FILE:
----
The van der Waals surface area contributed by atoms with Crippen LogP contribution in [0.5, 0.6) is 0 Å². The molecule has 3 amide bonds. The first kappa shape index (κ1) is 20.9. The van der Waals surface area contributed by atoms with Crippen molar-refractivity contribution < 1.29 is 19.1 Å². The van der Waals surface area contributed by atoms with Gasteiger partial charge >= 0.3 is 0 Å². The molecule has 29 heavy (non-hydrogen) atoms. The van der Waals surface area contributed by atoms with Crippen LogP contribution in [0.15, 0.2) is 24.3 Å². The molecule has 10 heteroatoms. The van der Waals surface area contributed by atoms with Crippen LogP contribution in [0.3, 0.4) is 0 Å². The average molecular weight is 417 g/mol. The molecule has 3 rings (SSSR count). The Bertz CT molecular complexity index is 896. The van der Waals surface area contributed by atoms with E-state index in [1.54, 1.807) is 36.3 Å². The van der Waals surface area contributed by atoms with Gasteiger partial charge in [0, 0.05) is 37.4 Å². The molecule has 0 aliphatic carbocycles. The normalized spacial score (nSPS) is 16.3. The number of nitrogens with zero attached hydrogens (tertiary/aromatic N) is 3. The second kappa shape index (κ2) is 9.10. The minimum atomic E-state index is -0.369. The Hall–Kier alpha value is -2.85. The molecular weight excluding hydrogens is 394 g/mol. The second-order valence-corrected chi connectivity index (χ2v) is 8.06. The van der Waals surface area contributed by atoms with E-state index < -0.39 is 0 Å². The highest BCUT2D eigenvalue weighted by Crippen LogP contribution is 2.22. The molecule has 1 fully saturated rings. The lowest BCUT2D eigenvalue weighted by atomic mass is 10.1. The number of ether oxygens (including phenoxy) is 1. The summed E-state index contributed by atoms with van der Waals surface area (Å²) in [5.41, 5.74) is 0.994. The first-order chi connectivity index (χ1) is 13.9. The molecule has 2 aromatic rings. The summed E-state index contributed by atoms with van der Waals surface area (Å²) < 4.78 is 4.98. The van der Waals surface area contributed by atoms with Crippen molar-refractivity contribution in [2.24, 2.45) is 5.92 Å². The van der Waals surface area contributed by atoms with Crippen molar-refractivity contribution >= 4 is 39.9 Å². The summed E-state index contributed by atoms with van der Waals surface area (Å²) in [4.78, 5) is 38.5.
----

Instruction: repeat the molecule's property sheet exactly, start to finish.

The van der Waals surface area contributed by atoms with Crippen LogP contribution in [0.5, 0.6) is 0 Å². The molecule has 3 amide bonds. The first kappa shape index (κ1) is 20.9. The van der Waals surface area contributed by atoms with Crippen molar-refractivity contribution < 1.29 is 19.1 Å². The van der Waals surface area contributed by atoms with Gasteiger partial charge >= 0.3 is 0 Å². The molecule has 29 heavy (non-hydrogen) atoms. The van der Waals surface area contributed by atoms with Crippen LogP contribution in [0.15, 0.2) is 24.3 Å². The molecule has 10 heteroatoms. The van der Waals surface area contributed by atoms with Crippen LogP contribution in [0.3, 0.4) is 0 Å². The average molecular weight is 417 g/mol. The molecule has 3 rings (SSSR count). The Bertz CT molecular complexity index is 896. The van der Waals surface area contributed by atoms with E-state index in [1.54, 1.807) is 36.3 Å². The van der Waals surface area contributed by atoms with Gasteiger partial charge in [0, 0.05) is 37.4 Å². The molecule has 0 aliphatic carbocycles. The normalized spacial score (nSPS) is 16.3. The number of nitrogens with zero attached hydrogens (tertiary/aromatic N) is 3. The second kappa shape index (κ2) is 9.10. The minimum atomic E-state index is -0.369. The Hall–Kier alpha value is -2.85. The molecular weight excluding hydrogens is 394 g/mol. The second-order valence-corrected chi connectivity index (χ2v) is 8.06. The van der Waals surface area contributed by atoms with E-state index < -0.39 is 0 Å². The highest BCUT2D eigenvalue weighted by Crippen LogP contribution is 2.22. The molecule has 1 fully saturated rings. The lowest BCUT2D eigenvalue weighted by atomic mass is 10.1. The number of ether oxygens (including phenoxy) is 1. The summed E-state index contributed by atoms with van der Waals surface area (Å²) in [5.41, 5.74) is 0.994. The first-order chi connectivity index (χ1) is 13.9. The molecule has 2 aromatic rings. The summed E-state index contributed by atoms with van der Waals surface area (Å²) < 4.78 is 4.98. The van der Waals surface area contributed by atoms with Crippen molar-refractivity contribution in [2.24, 2.45) is 5.92 Å². The van der Waals surface area contributed by atoms with Crippen molar-refractivity contribution >= 4 is 39.9 Å². The summed E-state index contributed by atoms with van der Waals surface area (Å²) in [4.78, 5) is 38.5.